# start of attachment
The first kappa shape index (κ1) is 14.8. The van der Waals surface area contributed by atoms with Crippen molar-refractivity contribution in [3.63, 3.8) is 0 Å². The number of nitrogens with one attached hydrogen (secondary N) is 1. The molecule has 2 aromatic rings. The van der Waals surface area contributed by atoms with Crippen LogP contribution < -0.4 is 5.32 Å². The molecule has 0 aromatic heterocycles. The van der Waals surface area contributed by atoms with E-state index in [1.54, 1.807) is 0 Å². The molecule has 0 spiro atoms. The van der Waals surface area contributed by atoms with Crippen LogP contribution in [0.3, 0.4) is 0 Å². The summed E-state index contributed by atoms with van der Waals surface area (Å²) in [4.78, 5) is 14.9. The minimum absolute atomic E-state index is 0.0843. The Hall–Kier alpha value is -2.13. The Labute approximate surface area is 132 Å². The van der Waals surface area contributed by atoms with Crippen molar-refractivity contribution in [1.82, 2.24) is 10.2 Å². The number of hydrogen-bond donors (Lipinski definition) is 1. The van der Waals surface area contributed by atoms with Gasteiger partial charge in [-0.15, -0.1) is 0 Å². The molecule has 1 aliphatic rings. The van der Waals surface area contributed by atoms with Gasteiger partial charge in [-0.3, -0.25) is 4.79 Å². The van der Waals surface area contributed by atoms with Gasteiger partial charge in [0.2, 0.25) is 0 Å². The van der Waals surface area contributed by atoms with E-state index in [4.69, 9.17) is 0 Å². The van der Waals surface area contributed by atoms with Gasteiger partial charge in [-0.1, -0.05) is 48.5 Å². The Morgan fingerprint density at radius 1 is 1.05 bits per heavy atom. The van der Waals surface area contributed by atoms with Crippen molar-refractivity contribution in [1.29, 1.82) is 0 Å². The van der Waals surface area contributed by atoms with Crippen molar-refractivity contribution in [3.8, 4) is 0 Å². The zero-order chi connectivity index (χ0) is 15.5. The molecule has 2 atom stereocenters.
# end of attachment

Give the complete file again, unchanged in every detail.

The first kappa shape index (κ1) is 14.8. The van der Waals surface area contributed by atoms with Crippen molar-refractivity contribution in [3.63, 3.8) is 0 Å². The number of nitrogens with one attached hydrogen (secondary N) is 1. The molecule has 2 aromatic rings. The van der Waals surface area contributed by atoms with Crippen LogP contribution < -0.4 is 5.32 Å². The molecule has 0 aromatic heterocycles. The van der Waals surface area contributed by atoms with E-state index in [1.54, 1.807) is 0 Å². The molecule has 0 spiro atoms. The van der Waals surface area contributed by atoms with Crippen LogP contribution in [0.3, 0.4) is 0 Å². The summed E-state index contributed by atoms with van der Waals surface area (Å²) in [4.78, 5) is 14.9. The minimum absolute atomic E-state index is 0.0843. The Hall–Kier alpha value is -2.13. The Labute approximate surface area is 132 Å². The van der Waals surface area contributed by atoms with Crippen molar-refractivity contribution in [1.82, 2.24) is 10.2 Å². The number of hydrogen-bond donors (Lipinski definition) is 1. The van der Waals surface area contributed by atoms with Gasteiger partial charge in [-0.15, -0.1) is 0 Å². The molecule has 1 aliphatic rings. The van der Waals surface area contributed by atoms with Gasteiger partial charge in [-0.3, -0.25) is 4.79 Å². The van der Waals surface area contributed by atoms with Gasteiger partial charge in [0.2, 0.25) is 0 Å². The van der Waals surface area contributed by atoms with E-state index in [4.69, 9.17) is 0 Å². The van der Waals surface area contributed by atoms with Gasteiger partial charge in [-0.1, -0.05) is 48.5 Å². The Morgan fingerprint density at radius 1 is 1.05 bits per heavy atom. The van der Waals surface area contributed by atoms with Crippen molar-refractivity contribution in [1.29, 1.82) is 0 Å². The van der Waals surface area contributed by atoms with Crippen molar-refractivity contribution in [3.8, 4) is 0 Å². The zero-order chi connectivity index (χ0) is 15.5. The molecule has 2 atom stereocenters.